'The Conners: Live From Lanford': TV Review

The Connors - Live Episode Feb. 11.  - H - 2020
Solid laughs/pathos; bloodless political commentary.

A pair of special live episodes about the Democratic primaries allowed the show's characters to remark on the results in real-time.

ABC on Tuesday night aired a pair of special live episodes of The Conners that promised to respond to New Hampshire primary results in real-time. (The episode was filmed twice: once for the East Coast and once again three hours later for the West Coast, with slight differences in the dialogue as outcomes came pouring in.)

ABC was one of the first networks to develop this sitcom gimmick when it aired a much-hyped live episode of The Drew Carey Show in 1999. Now the network hopes to perfect the format with its highly rated Live in Front of a Studio Audience franchise, which casts movie stars to play characters from classic ABC comedies during special one-off live events. The Conners' showrunner Bruce Helford, who also orchestrated "Drew Live" when he was an executive producer on the show, pulled off a well-oiled but ultimately bloodless half-hour last night. (I watched the East Coast broadcast.) "Live From Lanford" is as funny and tender as any episode of The Conners, which, against the odds, has developed into a consistent comfort. However, if you were expecting any partisan ferocity or raucous debating you were out of luck: The episode is more a PSA for voting than a political thrill.

Unlike Roseanne, The Conners has generally refrained from overt political commentary, instead finding its pathos in socioeconomic strife. (In my favorite line of the episode, Becky, played by Lecy Goranson, balks at the idea of being put on the no-fly list for political activity. "When was the last time any of us flew? If they ever put us on the no-bus list, then we'll have a problem.") Here, the writers can't afford to circumvent real-life politics, so instead they throw a few superficial digs that call to account the U.S.' plutocratic tendencies or this presidential administration's particular brand of pageantry. Jackie (Laurie Metcalf) lobs the biggest hand grenade of the evening, mocking President Donald Trump's tweeting habit. “That’s how we learn where our military is," she sneers.

Refreshingly, the main plot revolves around Darlene's children, Mark (Ames McNamara) and Harris (Emma Kenney), who have been mostly used as props on the show. (Conversely, on Roseanne, teens Becky and Darlene, played by Sara Gilbert, were flesh-and-blood players.) Middle schooler Mark has to write a school report on the primaries, so he sits in the Conners' living room watching, and describing to the audience, the live results from New Hampshire. (A flat-screen TV in the corner of the set featured real-time TV journalists reporting from the Granite State.) Mark is sanguine about the country's future, firmly believing in the power of democracy. "When you don’t take this seriously, you get the government you deserve," he chides.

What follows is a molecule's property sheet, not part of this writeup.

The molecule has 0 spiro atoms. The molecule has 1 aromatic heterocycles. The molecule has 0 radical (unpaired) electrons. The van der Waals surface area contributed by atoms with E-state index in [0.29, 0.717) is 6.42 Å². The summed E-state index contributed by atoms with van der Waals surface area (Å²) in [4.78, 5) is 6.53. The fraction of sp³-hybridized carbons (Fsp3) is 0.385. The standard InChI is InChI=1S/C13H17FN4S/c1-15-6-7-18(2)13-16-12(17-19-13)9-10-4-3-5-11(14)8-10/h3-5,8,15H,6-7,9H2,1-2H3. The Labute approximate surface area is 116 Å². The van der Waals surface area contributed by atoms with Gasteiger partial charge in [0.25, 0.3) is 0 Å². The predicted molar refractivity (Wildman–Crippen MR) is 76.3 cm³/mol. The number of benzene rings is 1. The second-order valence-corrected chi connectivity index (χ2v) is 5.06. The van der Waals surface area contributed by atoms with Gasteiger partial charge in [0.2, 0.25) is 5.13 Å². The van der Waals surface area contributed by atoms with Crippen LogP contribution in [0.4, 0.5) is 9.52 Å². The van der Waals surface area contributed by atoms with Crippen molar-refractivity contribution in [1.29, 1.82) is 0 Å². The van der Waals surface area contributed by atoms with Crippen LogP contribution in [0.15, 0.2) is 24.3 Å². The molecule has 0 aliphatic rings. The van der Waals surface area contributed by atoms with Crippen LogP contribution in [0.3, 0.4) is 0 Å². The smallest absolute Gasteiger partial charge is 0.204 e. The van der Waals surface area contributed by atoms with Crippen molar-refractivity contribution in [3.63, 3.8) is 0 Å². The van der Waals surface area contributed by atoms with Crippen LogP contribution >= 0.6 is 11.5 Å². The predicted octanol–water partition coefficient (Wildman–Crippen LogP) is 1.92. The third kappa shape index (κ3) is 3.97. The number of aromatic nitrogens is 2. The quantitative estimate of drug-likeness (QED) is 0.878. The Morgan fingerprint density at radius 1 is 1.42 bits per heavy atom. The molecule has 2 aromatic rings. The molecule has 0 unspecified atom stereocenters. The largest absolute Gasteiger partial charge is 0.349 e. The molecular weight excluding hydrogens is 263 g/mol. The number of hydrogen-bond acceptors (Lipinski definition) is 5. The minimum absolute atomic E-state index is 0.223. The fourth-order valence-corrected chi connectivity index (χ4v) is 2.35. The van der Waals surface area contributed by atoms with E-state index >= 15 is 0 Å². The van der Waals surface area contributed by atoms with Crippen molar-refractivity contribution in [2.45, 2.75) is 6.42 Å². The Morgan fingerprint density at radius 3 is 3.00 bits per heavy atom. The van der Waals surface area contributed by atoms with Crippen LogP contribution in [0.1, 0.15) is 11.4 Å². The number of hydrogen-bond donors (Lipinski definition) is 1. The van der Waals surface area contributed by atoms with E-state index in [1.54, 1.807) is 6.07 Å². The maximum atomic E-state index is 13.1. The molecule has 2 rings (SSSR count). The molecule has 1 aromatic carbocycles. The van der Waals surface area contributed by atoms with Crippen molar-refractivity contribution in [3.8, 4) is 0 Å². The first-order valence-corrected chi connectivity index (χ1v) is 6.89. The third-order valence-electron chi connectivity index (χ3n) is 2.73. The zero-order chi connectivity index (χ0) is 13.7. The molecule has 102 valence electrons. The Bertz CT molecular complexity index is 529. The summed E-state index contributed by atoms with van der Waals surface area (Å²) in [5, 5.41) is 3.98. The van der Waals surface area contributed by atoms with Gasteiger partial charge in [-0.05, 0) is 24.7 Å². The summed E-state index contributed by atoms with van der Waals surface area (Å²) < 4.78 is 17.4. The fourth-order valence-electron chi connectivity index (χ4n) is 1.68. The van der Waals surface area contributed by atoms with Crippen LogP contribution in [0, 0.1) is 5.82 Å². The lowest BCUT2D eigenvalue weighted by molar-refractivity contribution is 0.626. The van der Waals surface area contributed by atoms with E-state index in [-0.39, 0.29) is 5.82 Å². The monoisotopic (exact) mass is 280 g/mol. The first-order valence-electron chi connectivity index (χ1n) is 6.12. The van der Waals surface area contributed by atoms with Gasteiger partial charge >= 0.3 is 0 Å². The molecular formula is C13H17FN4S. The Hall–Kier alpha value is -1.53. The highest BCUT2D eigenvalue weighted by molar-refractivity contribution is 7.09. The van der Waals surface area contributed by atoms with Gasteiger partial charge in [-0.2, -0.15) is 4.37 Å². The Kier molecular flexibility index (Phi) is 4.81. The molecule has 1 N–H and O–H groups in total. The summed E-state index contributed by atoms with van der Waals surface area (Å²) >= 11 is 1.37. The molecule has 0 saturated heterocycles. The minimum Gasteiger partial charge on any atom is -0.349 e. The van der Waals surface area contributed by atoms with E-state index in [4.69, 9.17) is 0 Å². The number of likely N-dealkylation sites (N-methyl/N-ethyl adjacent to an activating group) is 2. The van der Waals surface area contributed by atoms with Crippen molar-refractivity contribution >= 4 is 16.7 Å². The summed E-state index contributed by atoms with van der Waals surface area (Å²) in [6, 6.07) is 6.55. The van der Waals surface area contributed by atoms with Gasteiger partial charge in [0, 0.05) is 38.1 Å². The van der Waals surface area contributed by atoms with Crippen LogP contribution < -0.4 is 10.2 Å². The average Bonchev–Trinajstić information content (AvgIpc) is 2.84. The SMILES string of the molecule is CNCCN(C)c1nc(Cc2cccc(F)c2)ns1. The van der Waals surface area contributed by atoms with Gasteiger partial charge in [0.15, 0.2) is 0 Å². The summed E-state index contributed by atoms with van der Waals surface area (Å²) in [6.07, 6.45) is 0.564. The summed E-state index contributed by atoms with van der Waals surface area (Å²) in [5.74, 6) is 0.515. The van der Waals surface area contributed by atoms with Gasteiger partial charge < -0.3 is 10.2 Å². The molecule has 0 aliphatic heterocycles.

His older sister, who's now officially of voting age, scoffs at this optimism, convinced the election is corrupt and that voting makes no difference anyway. The series often presents sisters Darlene and Becky as foils, but they mostly just snipe at each. Darlene's true spiritual foil is Harris, a kid whose hardened utilitarianism clashes with Darlene's longstanding ambition. Harris wants to succeed at her retail job and study for the GED — four-year college is not one of her goals, much to Darlene's disappointment. I was impressed with newcomers McNamara and Kenney, who honored the stakes of this episode and performed as effortlessly as any of the acting veterans.

While Mark confronts Harris over her cynicism and disregard for his well-being, Darlene and Becky embody the spirit of their dead meddling mother and try to reunite their dad with his not-quite-girlfriend before the she leaves Lanford to tour with her band. I thought perhaps real-time primary results would punch, forcing the cast to ad-lib their lines, but they merely amounted to a bunch of statistics being read aloud periodically during the broadcast, including a brief mention that Andrew Yang dropped out of the race mid-recording. 

The best moments of the episode, however, zeroed in on Dan's (John Goodman) conflict with his daughters, who want to see him happy with barmaid/rock singer Louise (Katey Sagal). At one point, Goodman bellows so savagely at the women I actually got scared for a moment. (Both Goodman and Metcalf made their bones in theater before they became TV stars.) 

The episode couldn't have gone more smoothly, which is a feat for the production but actually somewhat of a letdown for the shark-like audience, constantly on the hunt for that little taste of blood. During a pivotal scene, my screen briefly cut to a commercial for Window World of Boston, which might have been the second time I cackled at the TV set during the broadcast. (The first was when Mark and Harris fight over a laptop and the machine goes flying across the set.) Overall, the cast and crew pulled off a flawless execution, which I attest to Helford's veteran producing skills and the trust between the castmembers, many of whom have been working together for more than 30 years. Goranson, in particular, is the MVP of the episode, delivering zinger after zinger with her signature serrated verve and impeccable timing. 

The next time The Conners attempts this format, I hope they inject a little more acid into the proceedings. In the words of Becky Conner, "Take a hint and move on!"

Cast: Sara Gilbert, Lecy Goranson, John Goodman, Laurie Metcalf, Ames McNamara, Emma Kenney, Katey Sagal, Michael Fishman, Jayden Rey
Showrunner: Bruce Helford
Aired: Tuesday, 8 p.m. ET/PT (ABC)